@home in Georgetown ~ November Project

Lincoln stairs….  Crack of Dawn!  Energy level…..Full Throttle!

The Army…..

The Navy…

And November Project…

The November Project is a free, open-to-the-public exercise group founded in Boston, Massachusetts, in 2011.[1] The name “November Project” comes from the Google Doc that the founders shared with each other to track their progress in November 2011. While sessions occur year-round, the name stuck.

https://en.wikipedia.org/wiki/November_Project

https://november-project.com/about/

@home in Georgetown ~ The Dumbarton Bridge

Welcome to Georgetown….The legend behind the Dumbarton Bridge….

Georgetown was formed in the mid 1700’s, way before Washington D.C, was the capitol. The Tudor House and the surrounding Georgetown Heights are famous for the view for Georgetown Residents, of the early activity coming up the Potomac toward Washington City.

The charming story of Georgetown’s merge with Washington and the construction of the Dumbarton Bridge is a great read:

https://the-interesting-story-of-the-dumbarton-bridge

The Buffalo are the largest cast single pieces of bronze!

The Landscape….A lovely look around…….

 

@home in Georgetown ~ Forest Bathing at Thomas Roosevelt Island!

Priceless little urban get away…President Teddy Roosevelt was known as the conservation president.  Roosevelt Island is such a great tribute and such an easily accessible reminder of how legendary the story and how valuable the asset, our National Park System!

Did you know that forest bathing is a staple of preventive healthcare and healing in Japan? I first heard of forest bathing on NPR on one of my drives out of Cleveland to Washington. How convenient!   A forest bath is not a bath or a hike, but an immersion of the senses.  The guest, therapy guide, Melanie Choukas-Bradley, leads forest bathing retreats at Roosevelt Island.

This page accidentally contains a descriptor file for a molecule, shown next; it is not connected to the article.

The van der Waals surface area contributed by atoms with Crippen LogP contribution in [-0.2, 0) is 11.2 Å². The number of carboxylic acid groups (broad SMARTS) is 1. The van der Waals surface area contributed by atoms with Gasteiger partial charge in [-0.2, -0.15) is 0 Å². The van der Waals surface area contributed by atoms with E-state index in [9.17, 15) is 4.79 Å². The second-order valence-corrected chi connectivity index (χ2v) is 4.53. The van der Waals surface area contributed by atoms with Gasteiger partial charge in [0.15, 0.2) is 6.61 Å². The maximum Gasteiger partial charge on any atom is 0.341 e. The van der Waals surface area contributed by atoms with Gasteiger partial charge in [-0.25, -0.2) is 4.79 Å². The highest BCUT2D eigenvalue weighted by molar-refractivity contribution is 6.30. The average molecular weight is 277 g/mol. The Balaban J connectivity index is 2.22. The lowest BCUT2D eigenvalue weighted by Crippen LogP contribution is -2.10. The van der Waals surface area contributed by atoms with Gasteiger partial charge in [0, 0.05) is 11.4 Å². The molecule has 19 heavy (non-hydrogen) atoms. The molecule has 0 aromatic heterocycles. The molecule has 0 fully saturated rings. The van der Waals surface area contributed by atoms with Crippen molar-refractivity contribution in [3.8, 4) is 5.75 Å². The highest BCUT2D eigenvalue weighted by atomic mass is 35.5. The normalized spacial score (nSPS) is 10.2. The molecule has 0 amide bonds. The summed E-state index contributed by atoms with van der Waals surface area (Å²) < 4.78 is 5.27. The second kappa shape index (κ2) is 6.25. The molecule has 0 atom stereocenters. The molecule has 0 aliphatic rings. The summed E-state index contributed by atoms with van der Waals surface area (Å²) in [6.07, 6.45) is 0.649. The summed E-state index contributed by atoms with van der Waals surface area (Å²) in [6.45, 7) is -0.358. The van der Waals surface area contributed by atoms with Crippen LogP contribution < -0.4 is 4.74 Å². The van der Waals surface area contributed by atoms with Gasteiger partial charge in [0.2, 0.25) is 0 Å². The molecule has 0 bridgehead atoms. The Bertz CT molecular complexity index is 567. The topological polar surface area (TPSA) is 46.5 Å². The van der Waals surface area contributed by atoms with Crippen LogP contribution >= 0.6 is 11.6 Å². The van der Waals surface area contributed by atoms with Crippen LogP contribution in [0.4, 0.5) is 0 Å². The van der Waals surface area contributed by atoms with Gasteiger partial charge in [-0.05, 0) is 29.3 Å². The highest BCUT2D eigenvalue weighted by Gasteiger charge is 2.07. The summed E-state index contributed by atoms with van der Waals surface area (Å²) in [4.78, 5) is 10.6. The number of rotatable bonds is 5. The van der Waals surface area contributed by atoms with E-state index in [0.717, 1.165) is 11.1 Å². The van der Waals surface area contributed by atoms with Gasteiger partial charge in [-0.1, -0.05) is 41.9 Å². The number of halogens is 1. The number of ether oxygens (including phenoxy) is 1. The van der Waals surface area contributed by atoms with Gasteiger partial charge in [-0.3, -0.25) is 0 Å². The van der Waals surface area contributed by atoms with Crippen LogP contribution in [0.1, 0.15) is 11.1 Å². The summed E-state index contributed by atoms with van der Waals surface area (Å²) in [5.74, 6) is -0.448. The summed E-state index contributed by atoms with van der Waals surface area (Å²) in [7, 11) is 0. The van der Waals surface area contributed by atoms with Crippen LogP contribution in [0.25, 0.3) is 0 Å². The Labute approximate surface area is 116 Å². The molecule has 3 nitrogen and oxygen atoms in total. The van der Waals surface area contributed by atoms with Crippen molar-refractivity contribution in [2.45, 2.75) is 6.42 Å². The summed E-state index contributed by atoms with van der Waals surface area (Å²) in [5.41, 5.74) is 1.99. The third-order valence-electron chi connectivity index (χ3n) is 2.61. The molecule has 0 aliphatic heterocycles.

http://www.npr.org/forest-bathing-a-retreat-to-nature-can-boost-immunity-and-mood

So treat yourself to a forest bath!  The bike ride there alone,  is worth the price of admission!

@home in Georgetown~The Korean War Memorial “Our nation honors her sons and daughters who answered the call to defend a country they never knew and a people they never met.”

With the looming threat of Korea in our current daily national news, an opportunity to re-visit the past.

The television series “M*A*S*H,” was set in a field hospital in South Korea. The series ran from 1972 until 1983, and its final episode was the most-watched in television history.

A veteran describes this duty as 95% waiting with the remaining 5% being of sheer terror. The weather conditions could not have been worse with extreme temperatures as low as 18 below, causing many to lose fingers and toes, hands and feet.  The soldier in this group on the end closest to the viewer is the commander and depicts a soldier from real life who is alive today.  

The figures represent a platoon on patrol, drawn from each branch of the armed forces; fourteen of the figures are from the U.S. Army, three are from the Marine Corps, one is a Navy Corpsman, and one is an Air Force Forward Air Observer. They are dressed in full combat gear, dispersed among strips of granite and juniper bushes which represent the rugged terrain of Korea.[6]  https://en.wikipedia.org/wiki/Korean_War_Veterans_Memorial

The soldier with the radio always knew that he was the number one target being the one holding the communication connection.

The objective was to reflect the 38th parallel separating North from South Korea and 38 months of war with 38 stainless steel soldiers. With 38 figures being too many and too costly, the black granite wall reflects the 19 multiplying them to 38.